The Indoor Garden – What’s hot for 2016?
Cold? Hot? Warm? Seriously, cold again? Yes, it’s that time of year when the weather won’t make up its mind, and it feels as though spring will never come. It’s called the in-between season, where nothing is consistent and everything feels like it’s in slow-motion.
Many of my clients call toward the end of February panic-stricken with an intense desire to completely re-decorate their home. And when I say re-decorate, I mean they want to strip the house down to the studs immediately.
Sound familiar? Yes, we’ve all been there. The key is not to panic and order the bulldozer. You simply need a refresh, not a new home.
So how do you decorate during the in-between season? The solution is quite simple: greenery.
Indoor plants can give a drab interior instant panache. They bring in an element of surprise, color and even art-like qualities. These greens spruce up a space with little effort and give a lot of bang for your buck. They are also healthy for you! Studies have shown that plant-life in the home creates a happier environment, as well as cleaner air.
What to buy?
The No. 1 question I am asked about indoor plants is “What plant do I buy?” First and foremost, keep it simple. I encourage clients to choose indoor plants that are more sculptural, easy to maintain, and complements their design style. To make things easy, I’ve gathered the top indoor plants trending for 2016.
Fiddle Leaf Fig Tree: This large, ruffly leaf tree has been making waves in the home décor scene since 2013. Although there are a few contenders to take its place this year, the Fiddle Leaf is not going anywhere anytime soon. Easy to maintain and looks gorgeous against white walls.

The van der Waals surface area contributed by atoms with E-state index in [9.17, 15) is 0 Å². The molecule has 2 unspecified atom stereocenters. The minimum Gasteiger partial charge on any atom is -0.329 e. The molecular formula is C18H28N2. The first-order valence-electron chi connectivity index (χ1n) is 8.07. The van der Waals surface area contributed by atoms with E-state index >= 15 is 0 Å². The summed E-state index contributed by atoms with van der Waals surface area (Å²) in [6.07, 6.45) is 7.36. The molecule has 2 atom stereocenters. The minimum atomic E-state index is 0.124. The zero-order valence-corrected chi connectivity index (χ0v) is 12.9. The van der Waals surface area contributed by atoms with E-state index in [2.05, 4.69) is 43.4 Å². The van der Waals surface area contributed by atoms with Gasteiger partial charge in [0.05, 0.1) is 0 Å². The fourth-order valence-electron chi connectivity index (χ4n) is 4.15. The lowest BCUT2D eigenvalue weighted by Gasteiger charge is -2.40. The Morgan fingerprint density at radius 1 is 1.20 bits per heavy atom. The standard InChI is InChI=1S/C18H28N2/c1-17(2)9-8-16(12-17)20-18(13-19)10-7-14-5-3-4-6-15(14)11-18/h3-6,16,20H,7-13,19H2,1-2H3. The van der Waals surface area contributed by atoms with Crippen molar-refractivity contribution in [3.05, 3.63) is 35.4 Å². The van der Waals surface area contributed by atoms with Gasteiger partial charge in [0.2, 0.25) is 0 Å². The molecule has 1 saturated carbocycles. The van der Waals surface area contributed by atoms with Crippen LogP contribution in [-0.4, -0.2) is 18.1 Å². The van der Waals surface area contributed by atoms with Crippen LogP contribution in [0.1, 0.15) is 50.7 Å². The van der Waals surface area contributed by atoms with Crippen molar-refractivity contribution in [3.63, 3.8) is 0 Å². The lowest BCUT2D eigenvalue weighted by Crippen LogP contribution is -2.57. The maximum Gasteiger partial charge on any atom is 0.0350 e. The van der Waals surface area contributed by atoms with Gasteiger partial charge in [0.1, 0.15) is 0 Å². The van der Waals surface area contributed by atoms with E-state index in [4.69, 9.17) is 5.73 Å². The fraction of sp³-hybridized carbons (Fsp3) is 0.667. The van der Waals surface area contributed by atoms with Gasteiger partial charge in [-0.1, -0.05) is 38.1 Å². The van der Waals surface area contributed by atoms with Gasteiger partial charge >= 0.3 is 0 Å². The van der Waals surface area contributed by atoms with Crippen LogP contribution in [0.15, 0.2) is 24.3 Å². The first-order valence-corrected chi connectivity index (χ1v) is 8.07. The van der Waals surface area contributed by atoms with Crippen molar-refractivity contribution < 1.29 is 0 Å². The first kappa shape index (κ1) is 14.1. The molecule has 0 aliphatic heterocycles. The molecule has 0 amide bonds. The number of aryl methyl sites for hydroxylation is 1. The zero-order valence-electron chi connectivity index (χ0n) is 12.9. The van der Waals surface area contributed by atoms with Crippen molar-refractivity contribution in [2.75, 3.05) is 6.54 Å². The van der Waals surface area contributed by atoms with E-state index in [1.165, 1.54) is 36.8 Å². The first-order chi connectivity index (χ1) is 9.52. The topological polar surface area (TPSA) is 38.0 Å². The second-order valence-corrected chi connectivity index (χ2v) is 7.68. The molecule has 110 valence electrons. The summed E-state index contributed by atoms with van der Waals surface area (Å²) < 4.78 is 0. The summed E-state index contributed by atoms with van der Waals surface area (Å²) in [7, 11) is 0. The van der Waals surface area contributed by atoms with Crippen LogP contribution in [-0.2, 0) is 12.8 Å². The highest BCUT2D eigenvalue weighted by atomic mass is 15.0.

Peruvian Cacti: Incredibly tall, prickly, stately and needs little water — this is the perfect plant for a modern space. It’s also great for all you plant killers out there. These guys are strong and can handle poor caretakers. As of late, this plant has been showing up in a lot of home magazines and will likely be one of the most popular plants of the year.
Staghorn Fern: In a pot, on the wall, mounted or hanging, these antler-like ferns are a playful plant that has lots of styling options. They vary in size from 6 inches to 3 feet wide.
Hanging Pitcher Plant: These Old World plants come from the carnivorous plant family. They look delicate, but they are anything but. Let’s just say you wouldn’t want to fall into one of those beautiful cups.
Bird of Paradise and other palms: Elegantly long stems brimmed with beautiful fans, the palm is a décor staple. Whether your décor lends to modern styles or old world antiques, a single palm will elevate your space with a classic, timeless look.
Split-Leaf Philodendron: A little more playful than the Birds of Paradise, with its stems branching in multiple directions. A nice combination of modern and whimsical. Looks best in minimal spaces.
Snake Plant: This plant is as modern as you can get. Sharp, clean-lines and all vertical. Ideal plant for those looking for something more architectural.
ZeeZee Plant: Similar to the Snake Plant, as it is also very sculptural and looks great in a modern space. But it is a little less serious and a bit more playful. Excellent choice for transitional interiors.
Succulents: These tiny plants have been incredibly popular over the years, and their popularity is still going strong. This year you will see them less on their own, and more clustered together in terrariums, mounted on wood, inside various desert wood, and hanging in glass and ceramic planters.
Where to buy?
When you are buying plants of any kind, always buy local. Your local garden stores and nurseries not only carry a wide variety of plants that will grow properly in your area, they also offer care instructions and delivery, and they’ll even pot your plant for you.
My two favorite local garden shops are All Seasons Gardening & Brewing Supply and Gardens of Babylon (all photos were taken at these shops). Not sure what to buy? Afraid you’ll kill again? Don’t fret! Both companies love to share their knowledge, and it’s just as important to them that you keep your darling plants alive.
Leave A Comment
Leave a Reply